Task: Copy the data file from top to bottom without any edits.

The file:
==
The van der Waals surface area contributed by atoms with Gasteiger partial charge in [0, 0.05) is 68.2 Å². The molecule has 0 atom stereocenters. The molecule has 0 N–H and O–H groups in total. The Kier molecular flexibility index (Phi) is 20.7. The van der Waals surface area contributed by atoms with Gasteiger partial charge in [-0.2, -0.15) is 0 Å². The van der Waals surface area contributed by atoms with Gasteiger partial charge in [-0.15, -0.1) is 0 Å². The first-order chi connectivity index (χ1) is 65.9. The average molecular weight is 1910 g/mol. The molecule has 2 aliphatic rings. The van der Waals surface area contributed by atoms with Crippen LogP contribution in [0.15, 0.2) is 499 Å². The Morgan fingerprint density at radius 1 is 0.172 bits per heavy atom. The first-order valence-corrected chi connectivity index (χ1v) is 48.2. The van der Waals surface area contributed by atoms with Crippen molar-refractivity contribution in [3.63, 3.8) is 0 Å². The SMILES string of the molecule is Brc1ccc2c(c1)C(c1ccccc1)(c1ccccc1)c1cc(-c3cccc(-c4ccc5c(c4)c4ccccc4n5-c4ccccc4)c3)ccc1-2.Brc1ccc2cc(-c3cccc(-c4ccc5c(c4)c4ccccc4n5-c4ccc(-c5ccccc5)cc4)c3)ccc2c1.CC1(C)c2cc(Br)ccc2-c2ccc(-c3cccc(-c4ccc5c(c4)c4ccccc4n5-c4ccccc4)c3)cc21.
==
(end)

The van der Waals surface area contributed by atoms with Gasteiger partial charge in [0, 0.05) is 68.2 Å². The molecule has 0 atom stereocenters. The molecule has 0 N–H and O–H groups in total. The Kier molecular flexibility index (Phi) is 20.7. The van der Waals surface area contributed by atoms with Gasteiger partial charge in [-0.2, -0.15) is 0 Å². The van der Waals surface area contributed by atoms with Gasteiger partial charge in [-0.15, -0.1) is 0 Å². The first-order chi connectivity index (χ1) is 65.9. The average molecular weight is 1910 g/mol. The molecule has 2 aliphatic rings. The van der Waals surface area contributed by atoms with Crippen LogP contribution in [0.15, 0.2) is 499 Å². The Morgan fingerprint density at radius 1 is 0.172 bits per heavy atom. The first-order valence-corrected chi connectivity index (χ1v) is 48.2. The van der Waals surface area contributed by atoms with Crippen molar-refractivity contribution in [3.63, 3.8) is 0 Å². The SMILES string of the molecule is Brc1ccc2c(c1)C(c1ccccc1)(c1ccccc1)c1cc(-c3cccc(-c4ccc5c(c4)c4ccccc4n5-c4ccccc4)c3)ccc1-2.Brc1ccc2cc(-c3cccc(-c4ccc5c(c4)c4ccccc4n5-c4ccc(-c5ccccc5)cc4)c3)ccc2c1.CC1(C)c2cc(Br)ccc2-c2ccc(-c3cccc(-c4ccc5c(c4)c4ccccc4n5-c4ccccc4)c3)cc21.